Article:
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Civil Society Audit Identifies India’s Top Plastic Polluters

Civil Society Audit Identifies India’s Top Plastic Polluters

Representative photo: Marc Newberry/Unsplash

  • In a 19-state audit, civil society organisations found Pepsi and Coca Cola to be among India’s top plastic polluters.
  • One big concern is multilayered plastics, used to wrap biscuits, chips, etc., and which can’t be recycled at scale.
  • The amended Plastic Waste Management Rules required manufacturers to phase out multilayered plastics in a couple years from 2018.

New Delhi: In an audit of 19 states, seven civil society organisations have found a clutch of popular FMCG brands – including Parle Products, ITC, Britannia, Haldiram’s, Tata Consumer Products, Milky Mist and United Spirits – to be among India’s top plastic polluters.

The report was released on November 18.

More than 1,000 volunteers of six organisations, part of a global conglomeration called ‘Break Free From Plastic’, conducted the audit, including by collecting plastic waste from two sources – homes and public spaces.

In all, they collected 1,49,985 pieces, of which 61% was reportedly used for food packaging (and of this, 25% was for milk alone). Some 18% was used as packing plastic material, 8% in personal care, 7% for household products and 1% in smoking material.

The top 10 international companies implicated in the report are Unilever, Pepsico, Coca Cola, Nestle, Amazon Whole Foods, Reckitt Benckiser, Colgate Palmolive, P&G, Kraft Heinz and Mondelez International.

This was the fourth year of the audit. Some of these brands have featured in the top 10 in the past as well.

One concern is that the majority of these pieces (35%) were multilayered plastics – which can’t be recycled at commercial scale. That is, they are single-use. They came in the form of sachets, packets, wrappers, etc. – as well as in toothpaste tubes and cigarette butts. They are also difficult to segrate and collect in the first place.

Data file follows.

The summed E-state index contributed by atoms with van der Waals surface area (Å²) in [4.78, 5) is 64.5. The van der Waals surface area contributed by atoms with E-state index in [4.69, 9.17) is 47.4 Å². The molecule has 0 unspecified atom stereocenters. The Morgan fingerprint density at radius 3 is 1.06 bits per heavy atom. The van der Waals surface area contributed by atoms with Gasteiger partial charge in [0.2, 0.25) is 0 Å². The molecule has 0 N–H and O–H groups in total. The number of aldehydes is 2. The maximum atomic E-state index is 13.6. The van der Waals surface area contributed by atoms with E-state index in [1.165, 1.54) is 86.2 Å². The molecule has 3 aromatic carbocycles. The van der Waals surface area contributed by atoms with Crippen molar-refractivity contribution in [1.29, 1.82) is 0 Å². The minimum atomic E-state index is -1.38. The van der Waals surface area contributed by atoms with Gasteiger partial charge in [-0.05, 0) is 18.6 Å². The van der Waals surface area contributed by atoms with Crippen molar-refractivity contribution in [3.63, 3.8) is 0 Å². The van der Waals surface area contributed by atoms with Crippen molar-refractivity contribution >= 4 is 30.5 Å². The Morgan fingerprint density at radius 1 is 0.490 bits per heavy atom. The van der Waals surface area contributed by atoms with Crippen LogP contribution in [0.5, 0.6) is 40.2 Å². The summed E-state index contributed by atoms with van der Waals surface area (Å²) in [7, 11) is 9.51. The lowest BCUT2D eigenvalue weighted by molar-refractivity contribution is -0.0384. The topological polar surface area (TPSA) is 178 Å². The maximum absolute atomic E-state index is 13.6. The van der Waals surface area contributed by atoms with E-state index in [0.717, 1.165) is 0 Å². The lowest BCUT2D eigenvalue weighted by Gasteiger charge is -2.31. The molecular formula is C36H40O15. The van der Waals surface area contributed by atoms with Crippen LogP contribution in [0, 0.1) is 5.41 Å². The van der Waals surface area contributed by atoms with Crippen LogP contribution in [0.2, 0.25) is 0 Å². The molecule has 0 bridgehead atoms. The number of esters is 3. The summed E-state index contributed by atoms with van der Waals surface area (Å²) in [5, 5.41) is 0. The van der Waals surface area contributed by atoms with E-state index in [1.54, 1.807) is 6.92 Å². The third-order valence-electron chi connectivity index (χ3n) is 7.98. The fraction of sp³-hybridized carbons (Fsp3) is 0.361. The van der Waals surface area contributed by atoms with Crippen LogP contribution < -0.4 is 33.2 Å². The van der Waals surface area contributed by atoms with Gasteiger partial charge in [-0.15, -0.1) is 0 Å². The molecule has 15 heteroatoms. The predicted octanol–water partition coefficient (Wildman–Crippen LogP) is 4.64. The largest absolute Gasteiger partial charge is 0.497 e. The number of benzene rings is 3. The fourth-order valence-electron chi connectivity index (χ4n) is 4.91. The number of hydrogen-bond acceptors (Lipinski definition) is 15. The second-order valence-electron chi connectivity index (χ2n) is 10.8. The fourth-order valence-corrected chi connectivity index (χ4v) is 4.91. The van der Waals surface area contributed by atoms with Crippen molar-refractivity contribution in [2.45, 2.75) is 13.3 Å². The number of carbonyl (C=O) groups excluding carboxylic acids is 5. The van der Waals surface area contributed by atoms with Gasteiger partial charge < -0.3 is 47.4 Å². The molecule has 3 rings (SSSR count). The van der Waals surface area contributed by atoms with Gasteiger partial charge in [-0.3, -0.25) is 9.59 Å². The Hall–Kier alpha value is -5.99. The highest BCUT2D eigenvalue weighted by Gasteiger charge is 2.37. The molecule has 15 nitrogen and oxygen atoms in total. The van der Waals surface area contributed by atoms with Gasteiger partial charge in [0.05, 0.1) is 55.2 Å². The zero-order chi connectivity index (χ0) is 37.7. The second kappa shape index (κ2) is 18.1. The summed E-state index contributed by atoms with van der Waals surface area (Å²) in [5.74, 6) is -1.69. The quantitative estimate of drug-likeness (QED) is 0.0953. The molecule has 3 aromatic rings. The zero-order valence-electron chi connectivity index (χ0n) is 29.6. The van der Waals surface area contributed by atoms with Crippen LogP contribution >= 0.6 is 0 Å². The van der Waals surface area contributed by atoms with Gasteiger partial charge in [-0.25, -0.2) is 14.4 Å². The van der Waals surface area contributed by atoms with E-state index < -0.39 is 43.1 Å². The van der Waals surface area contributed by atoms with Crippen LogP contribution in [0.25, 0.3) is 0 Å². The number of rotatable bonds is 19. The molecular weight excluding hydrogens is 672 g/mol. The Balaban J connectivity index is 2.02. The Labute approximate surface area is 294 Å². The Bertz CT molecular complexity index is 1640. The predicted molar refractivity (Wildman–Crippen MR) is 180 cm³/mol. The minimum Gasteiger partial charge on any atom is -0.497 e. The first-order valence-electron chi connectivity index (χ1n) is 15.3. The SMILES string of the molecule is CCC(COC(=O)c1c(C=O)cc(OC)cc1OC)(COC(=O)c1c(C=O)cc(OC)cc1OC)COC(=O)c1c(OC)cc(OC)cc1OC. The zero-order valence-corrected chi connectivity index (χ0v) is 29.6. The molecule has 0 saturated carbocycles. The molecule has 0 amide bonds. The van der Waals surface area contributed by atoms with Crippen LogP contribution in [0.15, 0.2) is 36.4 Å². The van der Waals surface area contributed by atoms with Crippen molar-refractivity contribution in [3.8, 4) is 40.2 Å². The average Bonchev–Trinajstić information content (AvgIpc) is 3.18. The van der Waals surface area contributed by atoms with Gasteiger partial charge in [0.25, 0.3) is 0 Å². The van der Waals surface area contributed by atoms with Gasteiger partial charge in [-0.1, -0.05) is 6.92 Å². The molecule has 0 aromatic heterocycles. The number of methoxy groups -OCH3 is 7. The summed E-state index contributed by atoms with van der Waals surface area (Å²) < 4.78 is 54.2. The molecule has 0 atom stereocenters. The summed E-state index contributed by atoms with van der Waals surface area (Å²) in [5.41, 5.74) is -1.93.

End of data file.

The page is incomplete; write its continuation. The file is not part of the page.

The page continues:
Disposable cutlery, however, doesn’t contain multi-layered plastic – but it isn’t commonly recycled either.

Another 31% were low-density polyethylene and polyvinyl chloride resins, which aren’t always recyclable. They came in the form of milk packets, cling wrap, plastic bottles, squeeze bottles, plumbing pipes and wire insulation.

Items that could be widely recycled and were found at audit sites included bottles used to hold products like shampoo, oils, detergents, soda and liquid medicines (syrups, etc.). According to the report, these products can be recycled a few times before they must be down-cycled, at which point they leak into the environment and become pollution.

Low-density polyethylene and polypropylene plastics used to package foods get rejected in the recycling stream, especially at the place of sorting, because they are contaminated with wet waste at the time of being discarded.

Also read: People Bristle at Waste-to-Energy Project’s Rush To Expand in the Aravalli

The Plastic Waste Management Rules 2016 say that plastics producers, importers and brand-owners must take ownership of waste management, as part of their so-called ‘extended producer responsibility’. In this paradigm, the rules envisaged that multi-layered plastic, which can’t be recycled, would be phased out in a couple years.

In 2018, the Centre decided to amend the rules and ease brand-owners’ responsibilities. The change said that only multi-layered plastic would have to be phased out, especially if it couldn’t be converted to some form of usable energy or treated or recycled for other uses.

According to the report, most items containing multi-layered plastic and which fall in the ambit of ‘extended producer responsibility’ are either designated for incineration or transported to some other sort of waste-to-energy plants. This is not recycling, however – notwithstanding the fact that most attempts to install functional waste-to-energy plants in India have been abortive.

“In recent years, corporate companies have been working hard to greenwash their image by legitimising incineration, chemical recycling, and bioplastics as a solution to multi-layered plastics,” the report reads.

Incineration – either in the form of waste-to-energy or plastic-to-fuel – releases three tonnes of CO2 for every tonne of plastic processed, the report estimates, apart from also emitting carcinogenic substances. The report also called assessments of chemical recycling – that is, chemically breaking down plastic polymers into monomers and reusing the monomers to create new polymers – “notoriously misleading”.

“Companies need to redesign their packaging and delivery systems to eliminate their use of these low-value and non-recyclable single-use plastics, and invest in sustainable reuse and refill delivery systems,” according to the report.

“There is only one solution – which is to decrease the production of such plastics that are not recycled at scale,” Lubna Anantakrishnan, project manager at SWaCH Plus, an organisation that works with rag-pickers in Pune, and the lead author of the report, told The Wire Science. “The technologies suggested for … recycling are not sustainable at large scale. And it has to be backed by legislation.”

And how have the companies named in the report responded to its findings? “Except for ITC, which is onboard to tackle this issue, we have not shared it with anyone.”

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